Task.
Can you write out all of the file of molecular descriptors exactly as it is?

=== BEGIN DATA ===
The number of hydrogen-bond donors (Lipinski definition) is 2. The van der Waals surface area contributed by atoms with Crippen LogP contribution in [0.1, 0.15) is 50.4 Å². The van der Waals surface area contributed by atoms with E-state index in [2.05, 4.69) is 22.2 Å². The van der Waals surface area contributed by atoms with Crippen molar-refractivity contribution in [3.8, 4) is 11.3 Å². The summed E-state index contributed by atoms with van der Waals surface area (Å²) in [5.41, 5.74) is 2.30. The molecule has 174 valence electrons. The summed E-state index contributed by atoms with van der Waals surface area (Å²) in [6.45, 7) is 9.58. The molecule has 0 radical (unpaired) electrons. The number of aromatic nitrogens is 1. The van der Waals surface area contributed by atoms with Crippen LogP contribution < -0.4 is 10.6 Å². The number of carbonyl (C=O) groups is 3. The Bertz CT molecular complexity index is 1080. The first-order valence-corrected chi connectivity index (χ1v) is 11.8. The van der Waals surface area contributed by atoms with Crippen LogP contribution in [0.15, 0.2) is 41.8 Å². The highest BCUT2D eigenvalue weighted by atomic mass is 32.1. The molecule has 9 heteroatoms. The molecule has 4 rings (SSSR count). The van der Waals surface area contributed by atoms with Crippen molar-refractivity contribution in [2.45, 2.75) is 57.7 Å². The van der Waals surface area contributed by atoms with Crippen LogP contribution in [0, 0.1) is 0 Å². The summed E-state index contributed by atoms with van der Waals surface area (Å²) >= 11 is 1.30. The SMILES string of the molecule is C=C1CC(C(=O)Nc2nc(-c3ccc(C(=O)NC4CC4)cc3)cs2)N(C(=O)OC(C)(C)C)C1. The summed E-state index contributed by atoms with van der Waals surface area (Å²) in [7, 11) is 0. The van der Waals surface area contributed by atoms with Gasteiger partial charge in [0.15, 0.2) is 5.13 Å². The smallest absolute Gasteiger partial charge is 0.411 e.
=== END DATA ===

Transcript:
The number of hydrogen-bond donors (Lipinski definition) is 2. The van der Waals surface area contributed by atoms with Crippen LogP contribution in [0.1, 0.15) is 50.4 Å². The van der Waals surface area contributed by atoms with E-state index in [2.05, 4.69) is 22.2 Å². The van der Waals surface area contributed by atoms with Crippen molar-refractivity contribution in [3.8, 4) is 11.3 Å². The summed E-state index contributed by atoms with van der Waals surface area (Å²) in [5.41, 5.74) is 2.30. The molecule has 174 valence electrons. The summed E-state index contributed by atoms with van der Waals surface area (Å²) in [6.45, 7) is 9.58. The molecule has 0 radical (unpaired) electrons. The number of aromatic nitrogens is 1. The van der Waals surface area contributed by atoms with Crippen LogP contribution < -0.4 is 10.6 Å². The number of carbonyl (C=O) groups is 3. The Bertz CT molecular complexity index is 1080. The first-order valence-corrected chi connectivity index (χ1v) is 11.8. The van der Waals surface area contributed by atoms with Crippen LogP contribution in [0.15, 0.2) is 41.8 Å². The highest BCUT2D eigenvalue weighted by atomic mass is 32.1. The molecule has 9 heteroatoms. The molecule has 4 rings (SSSR count). The van der Waals surface area contributed by atoms with Crippen molar-refractivity contribution in [2.45, 2.75) is 57.7 Å². The van der Waals surface area contributed by atoms with Crippen LogP contribution in [0, 0.1) is 0 Å². The summed E-state index contributed by atoms with van der Waals surface area (Å²) >= 11 is 1.30. The SMILES string of the molecule is C=C1CC(C(=O)Nc2nc(-c3ccc(C(=O)NC4CC4)cc3)cs2)N(C(=O)OC(C)(C)C)C1. The summed E-state index contributed by atoms with van der Waals surface area (Å²) in [7, 11) is 0. The van der Waals surface area contributed by atoms with Gasteiger partial charge in [0.15, 0.2) is 5.13 Å². The smallest absolute Gasteiger partial charge is 0.411 e.